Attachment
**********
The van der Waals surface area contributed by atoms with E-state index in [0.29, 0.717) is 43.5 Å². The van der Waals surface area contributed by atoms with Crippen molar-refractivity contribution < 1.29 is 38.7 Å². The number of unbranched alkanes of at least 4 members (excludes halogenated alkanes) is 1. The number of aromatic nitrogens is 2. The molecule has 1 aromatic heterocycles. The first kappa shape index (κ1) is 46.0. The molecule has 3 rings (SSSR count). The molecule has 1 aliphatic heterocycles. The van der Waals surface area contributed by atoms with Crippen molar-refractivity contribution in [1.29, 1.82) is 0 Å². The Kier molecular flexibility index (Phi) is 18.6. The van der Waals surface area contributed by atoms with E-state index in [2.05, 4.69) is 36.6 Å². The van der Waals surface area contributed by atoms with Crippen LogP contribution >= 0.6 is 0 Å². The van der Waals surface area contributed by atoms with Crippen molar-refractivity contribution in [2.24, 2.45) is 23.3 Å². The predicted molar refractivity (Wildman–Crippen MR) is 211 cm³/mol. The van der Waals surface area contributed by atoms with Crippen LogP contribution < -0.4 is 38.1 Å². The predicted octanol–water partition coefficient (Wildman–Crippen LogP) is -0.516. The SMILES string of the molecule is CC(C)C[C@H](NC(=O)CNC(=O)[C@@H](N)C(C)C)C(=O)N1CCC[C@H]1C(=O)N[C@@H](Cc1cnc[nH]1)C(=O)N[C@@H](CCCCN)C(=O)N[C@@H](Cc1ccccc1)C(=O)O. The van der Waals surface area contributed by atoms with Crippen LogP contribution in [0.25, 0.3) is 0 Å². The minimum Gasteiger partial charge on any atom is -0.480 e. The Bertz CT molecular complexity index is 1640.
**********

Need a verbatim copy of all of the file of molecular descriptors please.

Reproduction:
The van der Waals surface area contributed by atoms with E-state index in [0.29, 0.717) is 43.5 Å². The van der Waals surface area contributed by atoms with Crippen molar-refractivity contribution < 1.29 is 38.7 Å². The number of unbranched alkanes of at least 4 members (excludes halogenated alkanes) is 1. The number of aromatic nitrogens is 2. The molecule has 1 aromatic heterocycles. The first kappa shape index (κ1) is 46.0. The molecule has 3 rings (SSSR count). The molecule has 1 aliphatic heterocycles. The van der Waals surface area contributed by atoms with Crippen molar-refractivity contribution in [1.29, 1.82) is 0 Å². The Kier molecular flexibility index (Phi) is 18.6. The van der Waals surface area contributed by atoms with E-state index in [2.05, 4.69) is 36.6 Å². The van der Waals surface area contributed by atoms with Crippen LogP contribution >= 0.6 is 0 Å². The van der Waals surface area contributed by atoms with Crippen molar-refractivity contribution in [2.24, 2.45) is 23.3 Å². The predicted molar refractivity (Wildman–Crippen MR) is 211 cm³/mol. The van der Waals surface area contributed by atoms with Crippen LogP contribution < -0.4 is 38.1 Å². The predicted octanol–water partition coefficient (Wildman–Crippen LogP) is -0.516. The SMILES string of the molecule is CC(C)C[C@H](NC(=O)CNC(=O)[C@@H](N)C(C)C)C(=O)N1CCC[C@H]1C(=O)N[C@@H](Cc1cnc[nH]1)C(=O)N[C@@H](CCCCN)C(=O)N[C@@H](Cc1ccccc1)C(=O)O. The van der Waals surface area contributed by atoms with Crippen LogP contribution in [0.25, 0.3) is 0 Å². The minimum Gasteiger partial charge on any atom is -0.480 e. The Bertz CT molecular complexity index is 1640.